As soon as cannon fire from Hujiatan was heard, the abbot and monks of Fuqing Temple came to the northern entrance of Hujiatan to welcome the carriage of the Third Princess only because the “owner” of Mount Cangyan had made the pilgrimage. The carriage was moved to the main street after the monks visited it in order for the pilgrimage association of each village to worship the carriage in turn and for pilgrims to kowtow and burn incense. This was followed by performances supposedly enjoyed by the Third Princess, such as the yangko, wielding the “iron fork,” shaking the imperial staff 颠皇杠, etc. Where there was a tribute table there would be a performance, from Hujiatan to the Holy Mother Hall.

The carriage went straight to the Holy Mother Hall after everyone had an opportunity to worship it in the main street of Hujiatan while each performance team also converged on Fuqing Temple. Nuns and believers knelt and burned incense again as soon as the carriage entered the Holy Mother Hall. And the abbot offered up the crown, phoenix robes, jade belts, several pairs of lanterns, etc., to the Third Princess. The Bodhisattva Society of Jingzhuang finished their pilgrimage and came back home as darkness fell. The temple festival of Mount Cangyan thus ended and, on the thirtieth day of the third lunar month, the gate to Mount Cangyan would be closed.8

There are a few writings about the difficulty and joy of pilgrimages in China (Feng, 1929; Naquin and Yü, 1992; Dott, 2004; Ye, 2009). Unlike the Jingzhuang villagers, who enjoyed the convenience of being close to a temple festival, the journey of pilgrimage associations and pilgrims from far away was much more difficult. Zhaochun (b. 1931, in Jiajikou, Ningjin County), a female believer of the Third Princess, clearly remembered how her grandmother and mother went to Mount Cangyan:

In the old days, my grandma wore cloth shoes and took her own food when she made the pilgrimage to Mount Cangyan. If she saw an ox cart on the way, she would hitchhike. If there were no ox carts, she would walk. It could take several days to get there. Her shoes would be worn out. I didn’t go then. At that time all pilgrims were doing good. Even my mom took her own food to Mount Cangyan and went by ox cart.

When she started make pilgrimages after the Reform and Opening-up, she was able to go by tractor.

About seventy years ago there were many pilgrimage associations in the villages on both sides of Mount Taihang. These associations were also called “tea hut societies” 茶棚会, because they provided free gruel and tea and a resting place for pilgrims. Generally speaking, there was an association head 会首, a gatherer of offerings 敛首, and dozens of common members 合会 in a pilgrimage association. On the banner of the tea hut society of Caozhuang, Zhao County, which was made in 1884 in commemoration of the pilgrimage to Mount Cangyan in that year, the names of the association head, gatherer of offerings, and 18 common members were clearly written from right to left in addition to the four characters 万善同归 (All Good People Will Come to the Buddha).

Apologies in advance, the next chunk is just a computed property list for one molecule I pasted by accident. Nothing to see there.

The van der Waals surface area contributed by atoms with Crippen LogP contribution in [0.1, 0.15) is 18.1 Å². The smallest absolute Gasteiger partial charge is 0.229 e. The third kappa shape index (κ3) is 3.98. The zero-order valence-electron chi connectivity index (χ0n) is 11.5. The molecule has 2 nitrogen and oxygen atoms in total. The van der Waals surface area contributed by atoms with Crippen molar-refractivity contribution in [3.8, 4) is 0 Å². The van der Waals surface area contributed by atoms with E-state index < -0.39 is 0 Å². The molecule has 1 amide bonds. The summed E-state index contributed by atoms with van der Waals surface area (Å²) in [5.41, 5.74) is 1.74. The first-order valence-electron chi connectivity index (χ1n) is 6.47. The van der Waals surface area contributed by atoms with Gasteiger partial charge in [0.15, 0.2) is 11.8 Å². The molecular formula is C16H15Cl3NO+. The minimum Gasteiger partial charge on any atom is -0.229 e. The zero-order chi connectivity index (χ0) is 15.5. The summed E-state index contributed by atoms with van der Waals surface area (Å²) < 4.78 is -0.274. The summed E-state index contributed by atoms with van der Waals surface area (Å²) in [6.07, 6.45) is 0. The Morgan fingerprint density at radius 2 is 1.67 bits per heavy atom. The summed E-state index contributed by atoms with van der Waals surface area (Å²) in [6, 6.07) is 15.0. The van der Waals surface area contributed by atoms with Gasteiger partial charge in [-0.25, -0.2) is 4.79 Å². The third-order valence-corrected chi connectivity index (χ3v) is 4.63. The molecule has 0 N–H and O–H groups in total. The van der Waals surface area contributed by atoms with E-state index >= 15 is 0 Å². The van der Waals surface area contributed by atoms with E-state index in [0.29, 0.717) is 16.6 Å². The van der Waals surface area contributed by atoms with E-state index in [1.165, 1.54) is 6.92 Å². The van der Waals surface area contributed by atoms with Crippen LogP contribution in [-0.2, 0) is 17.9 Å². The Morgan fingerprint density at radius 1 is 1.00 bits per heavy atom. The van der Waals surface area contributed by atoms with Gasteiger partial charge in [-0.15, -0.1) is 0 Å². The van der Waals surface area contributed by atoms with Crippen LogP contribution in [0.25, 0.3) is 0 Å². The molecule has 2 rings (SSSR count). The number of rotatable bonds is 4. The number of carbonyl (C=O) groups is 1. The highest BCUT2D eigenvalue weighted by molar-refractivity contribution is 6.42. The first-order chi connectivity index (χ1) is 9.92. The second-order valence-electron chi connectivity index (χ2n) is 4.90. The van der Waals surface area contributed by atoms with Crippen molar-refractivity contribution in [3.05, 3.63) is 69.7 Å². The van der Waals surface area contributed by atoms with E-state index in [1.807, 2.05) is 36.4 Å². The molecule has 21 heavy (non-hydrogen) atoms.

There were two types of tea hut societies, “mobile huts” 行棚 and “stationary huts” 坐棚. The former built a hut on their way to Mount Cangyan and the latter built one in their own village or a believer’s home because of weather, war, or lack of money, and so on. There was always a statue or image of the Third Princess in the hut. Tea hut societies had their own relatively fixed location on the pilgrimage roads. The paraphernalia of mobile huts, such as bowls, pans and pots, were usually buried when the Mount Cangyan temple festival was over and were dug up the following year.

According to Liu Xiaobian (b. 1930), the head of the Caozhuang tea hut society, in the past the tea hut society set out for Mount Cangyan on the eleventh day of the third lunar month and arrived at Wangcun, Yuanshi County, about 40 km from Mount Cangyan, the next day. Wangcun was also a collection and distribution center of pilgrimage societies to the east of Mount Cangyan. After arriving in Wangcun, some stayed and worshipped the goddess in different huts, while others went on a pilgrimage to Mount Cangyan itself. The pilgrimage association of Caozhuang had built a simple house in Wangcun before 1937. People would burn the carriage of the Third Princess, a portrait of the goddess, and bury paraphernalia that was inconvenient to carry on the sixteenth day of the third lunar month before they returned to Caozhuang. The pilgrimage to Mount Cangyan stopped in 1937 and the building that housed the Caozhuang tea hut society in Wangcun was abandoned. Pilgrimage to Mount Cangyan became possible again after the Reforming and Opening-up. However, Caozhuang villagers did not make the pilgrimage because the admission fee to Mount Cangyan and the cost of transportation was too great. Instead they built a hut in a believer’s home to worship the Third Princess on the fifteenth day of the third lunar month each year (Yue, 2007: 67–72).